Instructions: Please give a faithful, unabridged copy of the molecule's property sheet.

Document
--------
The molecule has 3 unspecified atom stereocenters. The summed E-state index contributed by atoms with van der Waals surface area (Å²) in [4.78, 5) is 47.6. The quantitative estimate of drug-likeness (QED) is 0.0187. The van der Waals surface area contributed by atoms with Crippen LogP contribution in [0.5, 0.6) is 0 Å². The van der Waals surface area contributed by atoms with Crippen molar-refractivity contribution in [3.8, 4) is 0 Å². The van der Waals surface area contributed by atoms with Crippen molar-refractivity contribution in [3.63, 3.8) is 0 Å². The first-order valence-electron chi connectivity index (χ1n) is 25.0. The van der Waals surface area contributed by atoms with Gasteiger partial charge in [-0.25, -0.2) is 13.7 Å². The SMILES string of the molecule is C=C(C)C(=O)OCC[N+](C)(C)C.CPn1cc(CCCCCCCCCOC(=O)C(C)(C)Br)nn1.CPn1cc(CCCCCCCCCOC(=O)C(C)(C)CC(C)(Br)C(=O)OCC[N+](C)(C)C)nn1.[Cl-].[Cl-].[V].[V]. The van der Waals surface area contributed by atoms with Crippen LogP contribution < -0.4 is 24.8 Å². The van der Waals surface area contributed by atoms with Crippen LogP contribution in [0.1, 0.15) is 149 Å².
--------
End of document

The molecule has 3 unspecified atom stereocenters. The summed E-state index contributed by atoms with van der Waals surface area (Å²) in [4.78, 5) is 47.6. The quantitative estimate of drug-likeness (QED) is 0.0187. The van der Waals surface area contributed by atoms with Crippen LogP contribution in [0.5, 0.6) is 0 Å². The van der Waals surface area contributed by atoms with Crippen molar-refractivity contribution in [3.8, 4) is 0 Å². The van der Waals surface area contributed by atoms with Crippen molar-refractivity contribution in [3.63, 3.8) is 0 Å². The first-order valence-electron chi connectivity index (χ1n) is 25.0. The van der Waals surface area contributed by atoms with Gasteiger partial charge in [-0.25, -0.2) is 13.7 Å². The SMILES string of the molecule is C=C(C)C(=O)OCC[N+](C)(C)C.CPn1cc(CCCCCCCCCOC(=O)C(C)(C)Br)nn1.CPn1cc(CCCCCCCCCOC(=O)C(C)(C)CC(C)(Br)C(=O)OCC[N+](C)(C)C)nn1.[Cl-].[Cl-].[V].[V]. The van der Waals surface area contributed by atoms with Crippen LogP contribution < -0.4 is 24.8 Å². The van der Waals surface area contributed by atoms with Crippen LogP contribution in [0.1, 0.15) is 149 Å².